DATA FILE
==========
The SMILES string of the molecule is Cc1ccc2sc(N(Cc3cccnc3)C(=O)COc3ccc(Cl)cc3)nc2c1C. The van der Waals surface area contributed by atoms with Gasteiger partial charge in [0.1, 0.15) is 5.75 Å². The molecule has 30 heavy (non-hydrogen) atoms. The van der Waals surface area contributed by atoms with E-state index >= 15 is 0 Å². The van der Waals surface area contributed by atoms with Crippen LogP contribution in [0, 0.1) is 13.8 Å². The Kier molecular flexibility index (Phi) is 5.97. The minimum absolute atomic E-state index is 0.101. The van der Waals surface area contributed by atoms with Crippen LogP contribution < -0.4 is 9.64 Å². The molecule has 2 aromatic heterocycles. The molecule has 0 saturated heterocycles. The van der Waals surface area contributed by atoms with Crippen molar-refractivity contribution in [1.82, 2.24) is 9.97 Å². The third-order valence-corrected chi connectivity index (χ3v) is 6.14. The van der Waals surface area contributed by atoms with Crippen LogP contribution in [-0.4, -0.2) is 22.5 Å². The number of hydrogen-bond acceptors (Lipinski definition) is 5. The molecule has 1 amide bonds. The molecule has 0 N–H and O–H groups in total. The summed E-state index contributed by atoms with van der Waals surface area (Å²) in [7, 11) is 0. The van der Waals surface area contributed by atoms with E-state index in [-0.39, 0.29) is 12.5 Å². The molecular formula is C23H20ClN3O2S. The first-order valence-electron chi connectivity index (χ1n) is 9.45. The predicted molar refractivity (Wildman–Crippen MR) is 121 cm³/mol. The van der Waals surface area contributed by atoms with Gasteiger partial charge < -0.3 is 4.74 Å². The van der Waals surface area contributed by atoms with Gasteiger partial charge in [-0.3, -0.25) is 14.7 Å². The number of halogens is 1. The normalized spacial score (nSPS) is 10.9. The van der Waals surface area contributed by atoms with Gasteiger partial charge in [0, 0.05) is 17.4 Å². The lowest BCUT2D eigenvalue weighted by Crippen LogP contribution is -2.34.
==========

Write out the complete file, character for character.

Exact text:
The SMILES string of the molecule is Cc1ccc2sc(N(Cc3cccnc3)C(=O)COc3ccc(Cl)cc3)nc2c1C. The van der Waals surface area contributed by atoms with Gasteiger partial charge in [0.1, 0.15) is 5.75 Å². The molecule has 30 heavy (non-hydrogen) atoms. The van der Waals surface area contributed by atoms with E-state index >= 15 is 0 Å². The van der Waals surface area contributed by atoms with Crippen LogP contribution in [0, 0.1) is 13.8 Å². The Kier molecular flexibility index (Phi) is 5.97. The minimum absolute atomic E-state index is 0.101. The van der Waals surface area contributed by atoms with Crippen LogP contribution < -0.4 is 9.64 Å². The molecule has 2 aromatic heterocycles. The molecule has 0 saturated heterocycles. The van der Waals surface area contributed by atoms with Crippen molar-refractivity contribution in [1.82, 2.24) is 9.97 Å². The third-order valence-corrected chi connectivity index (χ3v) is 6.14. The van der Waals surface area contributed by atoms with Crippen LogP contribution in [-0.4, -0.2) is 22.5 Å². The number of hydrogen-bond acceptors (Lipinski definition) is 5. The molecule has 1 amide bonds. The molecule has 0 N–H and O–H groups in total. The summed E-state index contributed by atoms with van der Waals surface area (Å²) in [7, 11) is 0. The van der Waals surface area contributed by atoms with E-state index in [-0.39, 0.29) is 12.5 Å². The molecular formula is C23H20ClN3O2S. The first-order valence-electron chi connectivity index (χ1n) is 9.45. The predicted molar refractivity (Wildman–Crippen MR) is 121 cm³/mol. The van der Waals surface area contributed by atoms with Gasteiger partial charge < -0.3 is 4.74 Å². The van der Waals surface area contributed by atoms with Gasteiger partial charge in [-0.3, -0.25) is 14.7 Å². The number of halogens is 1. The normalized spacial score (nSPS) is 10.9. The van der Waals surface area contributed by atoms with Gasteiger partial charge in [0, 0.05) is 17.4 Å². The lowest BCUT2D eigenvalue weighted by Crippen LogP contribution is -2.34.